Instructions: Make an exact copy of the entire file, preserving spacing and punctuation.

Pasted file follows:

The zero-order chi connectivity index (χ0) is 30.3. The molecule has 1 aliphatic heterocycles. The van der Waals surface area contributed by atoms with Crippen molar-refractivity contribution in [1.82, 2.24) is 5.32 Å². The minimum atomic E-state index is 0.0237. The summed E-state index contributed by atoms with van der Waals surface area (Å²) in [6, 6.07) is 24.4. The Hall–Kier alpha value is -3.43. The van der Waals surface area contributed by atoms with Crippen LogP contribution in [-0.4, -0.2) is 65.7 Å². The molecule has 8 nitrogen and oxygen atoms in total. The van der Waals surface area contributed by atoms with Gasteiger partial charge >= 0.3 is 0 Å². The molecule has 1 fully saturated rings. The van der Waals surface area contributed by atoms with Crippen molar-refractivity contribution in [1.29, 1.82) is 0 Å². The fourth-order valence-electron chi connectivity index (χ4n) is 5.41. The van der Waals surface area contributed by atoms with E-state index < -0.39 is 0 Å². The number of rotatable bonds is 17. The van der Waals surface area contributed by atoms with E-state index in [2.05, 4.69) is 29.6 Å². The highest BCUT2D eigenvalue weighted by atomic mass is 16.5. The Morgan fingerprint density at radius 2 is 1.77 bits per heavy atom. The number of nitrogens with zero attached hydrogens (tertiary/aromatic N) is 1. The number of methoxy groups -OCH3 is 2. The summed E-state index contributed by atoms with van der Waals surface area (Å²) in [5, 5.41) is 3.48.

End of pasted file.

The zero-order chi connectivity index (χ0) is 30.3. The molecule has 1 aliphatic heterocycles. The van der Waals surface area contributed by atoms with Crippen molar-refractivity contribution in [1.82, 2.24) is 5.32 Å². The minimum atomic E-state index is 0.0237. The summed E-state index contributed by atoms with van der Waals surface area (Å²) in [6, 6.07) is 24.4. The Hall–Kier alpha value is -3.43. The van der Waals surface area contributed by atoms with Crippen LogP contribution in [-0.4, -0.2) is 65.7 Å². The molecule has 8 nitrogen and oxygen atoms in total. The van der Waals surface area contributed by atoms with Gasteiger partial charge >= 0.3 is 0 Å². The molecule has 1 fully saturated rings. The van der Waals surface area contributed by atoms with Crippen molar-refractivity contribution in [1.29, 1.82) is 0 Å². The fourth-order valence-electron chi connectivity index (χ4n) is 5.41. The van der Waals surface area contributed by atoms with E-state index < -0.39 is 0 Å². The number of rotatable bonds is 17. The van der Waals surface area contributed by atoms with E-state index in [2.05, 4.69) is 29.6 Å². The highest BCUT2D eigenvalue weighted by atomic mass is 16.5. The Morgan fingerprint density at radius 2 is 1.77 bits per heavy atom. The number of nitrogens with zero attached hydrogens (tertiary/aromatic N) is 1. The number of methoxy groups -OCH3 is 2. The summed E-state index contributed by atoms with van der Waals surface area (Å²) in [5, 5.41) is 3.48.